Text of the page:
The other tattoo I have is on my upper chest area. At the end of March of 2009, I put my two weeks in at my job of over five years. To me, I felt this was a huge risk, but I don’t want to regret any risks that I take. I know I will learn something from every risk and will learn more about myself as a person. I had accepted a new job and before I started, I wanted to get a quote I made up tattooed on me which kind of symbolized this moment… “risk without regret”. I have been saying this quote for at least a couple years and it just made sense to me. So I called up Britton again and I stopped in to get it done. It’s all black/gray in a cursive handwriting type of font. This is probably my favorite tattoo and the one people rarely ever see.

At my last job, I feel they didn’t really like the tattoos and I definitely stood out in the small company. But they dealt with it anyways as I did good work and would cover them up if I was meeting with customers. At my current job, it’s just a two-person company and the owner is totally cool with them and they show off my creative side. But I still cover them up for client meetings. At my new job, that I start in less than a week, I’m sure they won’t be thrilled but I don’t think they will mind since I will be hidden up in the art department. But I’ve always made it a point that I won’t get any tattoos on my hands, neck, or face so I can always hide them with a long-sleeved shirt and pants. With them all covered, I look like a normal guy. With a t-shirt on, you might think I’m this big rebel (which I’m not). There are always stereotypes that come with anything that’s not normal, and I’ve accepted that. When someone asks about my tattoos, I have no problem telling them anything they want to know.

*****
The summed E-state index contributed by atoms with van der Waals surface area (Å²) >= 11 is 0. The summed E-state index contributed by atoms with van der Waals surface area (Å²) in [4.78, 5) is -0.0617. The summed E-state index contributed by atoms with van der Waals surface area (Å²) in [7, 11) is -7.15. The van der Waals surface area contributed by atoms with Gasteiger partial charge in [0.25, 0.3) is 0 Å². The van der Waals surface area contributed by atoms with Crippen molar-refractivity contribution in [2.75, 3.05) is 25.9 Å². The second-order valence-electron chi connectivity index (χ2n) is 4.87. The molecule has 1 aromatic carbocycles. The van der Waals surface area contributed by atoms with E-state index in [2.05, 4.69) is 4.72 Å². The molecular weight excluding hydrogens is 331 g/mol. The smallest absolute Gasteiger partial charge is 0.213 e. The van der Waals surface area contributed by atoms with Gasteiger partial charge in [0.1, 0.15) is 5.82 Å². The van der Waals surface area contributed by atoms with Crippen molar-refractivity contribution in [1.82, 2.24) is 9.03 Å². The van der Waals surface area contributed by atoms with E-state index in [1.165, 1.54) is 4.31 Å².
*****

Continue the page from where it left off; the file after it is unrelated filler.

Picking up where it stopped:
I feel they are more widely accepted now than even a few years ago. Definitely more now than 10+ years ago. I quickly found a couple stats about tattoos… In April 2006, it was reported that more than 45 million Americans have at least one tattoo. In January 2007, 36% of 18-25 year olds had at least one tattoo. I couldn’t imagine the stats now. I would almost guess it’s a coin flip if a person 18+ has a tattoo or not. Some of the people you see I bet you wouldn’t believe they have tattoos. Doctors, lawyers, CEOs, teachers, etc… Every profession has a tattooed person in it. I’m in the art field and I assume this is one of the largest groups of people with tattoos, maybe about the same as musicians. With shows like Miami Ink, LA Ink, Inked, etc… making tattooing more mainstream, everyone is getting tattooed.

In closing, I just want to say I love tattoos. I hope I can convince others to join in on this amazing form of art and to not be so afraid of it. Do your homework and find out what artists in your area do the best work or go to a tattoo convention which usually has tons of famous artists from all over the world. One that’s close to home is Hell City in Columbus, Ohio. I was hoping to actually get a tattoo there this coming year, but I see it’s not going to be back in Columbus until 2012. Some artists that have great work that come to mind are Durb Morrison, Kyle Cotterman, Mike DeVries, Joe Capobianco, Josh Woods, Timothy Boor, Nikko Hurtado, Justin Wilson, and so many more. Good work isn’t cheap. Cheap work isn’t good. You get what you pay for and tattoos are for life. Choose wisely, trust your artist, and be happy with your tattoos.